Improving Your Balance

12:00am | | Tips and Advice

It is no secret that keeping a sense of balance is essential in practice. It's a good idea to balance everything you do, whether it's how you eat or how much time you invest doing errands. Similarly, the balance and stability you use to stay mobile in your own home are both crucial. Maintaining or improving equilibrium reduces the chances of slipping and being hurt.

Many causes, such as arthritis, eye issues, and difficulty moving, will affect your balance as you get older. On the other hand, regular physical balance workouts will help improve anything from neurological functions to the general quality of life. 

Balance-enhancing practices such as tai chi, yoga, or a BEEP (balance-enhancing exercise program) will improve both static and dynamic equilibrium. Since our bodies adjust as we age due to weakened body functions, we must do whatever we can to sustain and gain resilience to stay healthy. Here are a few simple activities to help you gain stability: 

  • Spend 30 seconds balanced on one leg, slowly raising your knee, and try lifting your foot off the ground. 
  • Do side shuffles around your house, making it more difficult by sticking small obstacles in your path to walk over. 
  • Building endurance through walking is one of the most critical parts of preserving coordination. Walking works various areas of the body, including stomach muscles, and will help you stay grounded when doing normal daily activities. 


Although fall hazards are the primary motivator for working on your balance, there are many other advantages, including the two mentioned below:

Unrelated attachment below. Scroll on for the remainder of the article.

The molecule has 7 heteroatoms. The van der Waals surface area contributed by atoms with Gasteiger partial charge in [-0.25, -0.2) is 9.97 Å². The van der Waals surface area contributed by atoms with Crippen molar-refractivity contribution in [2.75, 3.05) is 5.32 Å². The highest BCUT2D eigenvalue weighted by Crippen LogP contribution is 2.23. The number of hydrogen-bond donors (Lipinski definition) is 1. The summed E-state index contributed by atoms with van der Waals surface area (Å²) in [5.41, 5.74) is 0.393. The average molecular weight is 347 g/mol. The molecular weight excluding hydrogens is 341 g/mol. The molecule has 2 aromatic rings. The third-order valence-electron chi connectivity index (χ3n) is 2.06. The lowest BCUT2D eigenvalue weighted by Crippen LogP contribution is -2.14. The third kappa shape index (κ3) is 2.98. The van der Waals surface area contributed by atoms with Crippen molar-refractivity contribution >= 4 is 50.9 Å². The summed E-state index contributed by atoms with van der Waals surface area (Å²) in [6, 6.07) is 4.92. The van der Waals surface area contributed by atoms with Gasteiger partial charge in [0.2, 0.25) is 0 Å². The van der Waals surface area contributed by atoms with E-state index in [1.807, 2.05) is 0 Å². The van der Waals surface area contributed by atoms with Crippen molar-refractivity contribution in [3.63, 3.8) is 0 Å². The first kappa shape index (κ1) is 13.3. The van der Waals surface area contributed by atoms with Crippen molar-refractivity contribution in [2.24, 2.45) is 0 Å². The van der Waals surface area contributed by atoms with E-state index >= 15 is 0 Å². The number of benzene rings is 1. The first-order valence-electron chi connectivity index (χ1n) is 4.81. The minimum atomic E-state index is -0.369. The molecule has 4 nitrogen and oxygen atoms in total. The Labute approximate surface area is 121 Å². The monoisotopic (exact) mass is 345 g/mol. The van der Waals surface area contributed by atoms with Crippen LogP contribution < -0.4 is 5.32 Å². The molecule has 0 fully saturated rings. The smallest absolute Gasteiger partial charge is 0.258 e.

Cognitive Performance- According to a recent study (Dunsky,2019), enhancing balance through exercise can improve attention, self-mapping, and navigation. Balance training for a few weeks may have a significant effect on your cognitive output. 

Quality of Life- According to the results of another study (Halvarsson, 2018), after three months of engaging in a balance-related program, participants saw a significant reduction in their probability of experiencing depression attributable to dropping fears. 

Things to Be Wary of 

Before venturing out and doing some daring movements, take a few steps to make sure you stay safe.  

  • Allow yourself plenty of time. Progress takes time, and you won't see a big difference right away. Begin with more effortless movements and work your way up to more complex ones as you establish confidence. 
  • When balancing, use caution. Have a chair nearby in case you need to take a break or balance on something. 
  • Consult the doctor before beginning any fitness program, especially as you age, so you can decide together what is best for you. 


Increasing Stability 

Home aids will also assist you with improving your everyday balance. Adding handles to walls where you need assistance will help improve your safety. Using non-slip mats under your rugs may make a significant difference. If you are worried about your ability to remain steady on the stairs, you should consider installing an Acorn Stairlift in your house. Unbalance comes with balancing; stairlifts can help put your mind at ease whether you are stressed or concerned with your stability while using the staircase. 

In general, changing your mindset and integrating balance into your daily routine can improve your quality of life. 

Dunsky A (2019) The Effect of Balance and Coordination Exercises on Quality of Life in Older Adults: A Mini-Review. Front. Aging Neurosci. 11:318. where doi: 10.3389/fnagi.2019.00318 

Hafström, A., Malmström, E. M., Terdèn, J., Fransson, P. A., & Magnusson, M. (2016). Improved Balance Confidence and Stability for Elderly After 6 Weeks of a Multimodal Self-Administered Balance-Enhancing Exercise Program: A Randomized Single Arm Crossover Study. Gerontology & geriatric medicine, 2, 2333721416644149. 

Halvarsson, A., Olsson, E., Farén, E., Pettersson, A., and Stahle, A. (2011). Effects of new, individually adjusted, progressive balance group training for elderly people with fear of falling and tend to fall: a randomized controlled trial. Clin. Rehabil. 25, 1021–1031. doi: 10.1177/0269215511411937 

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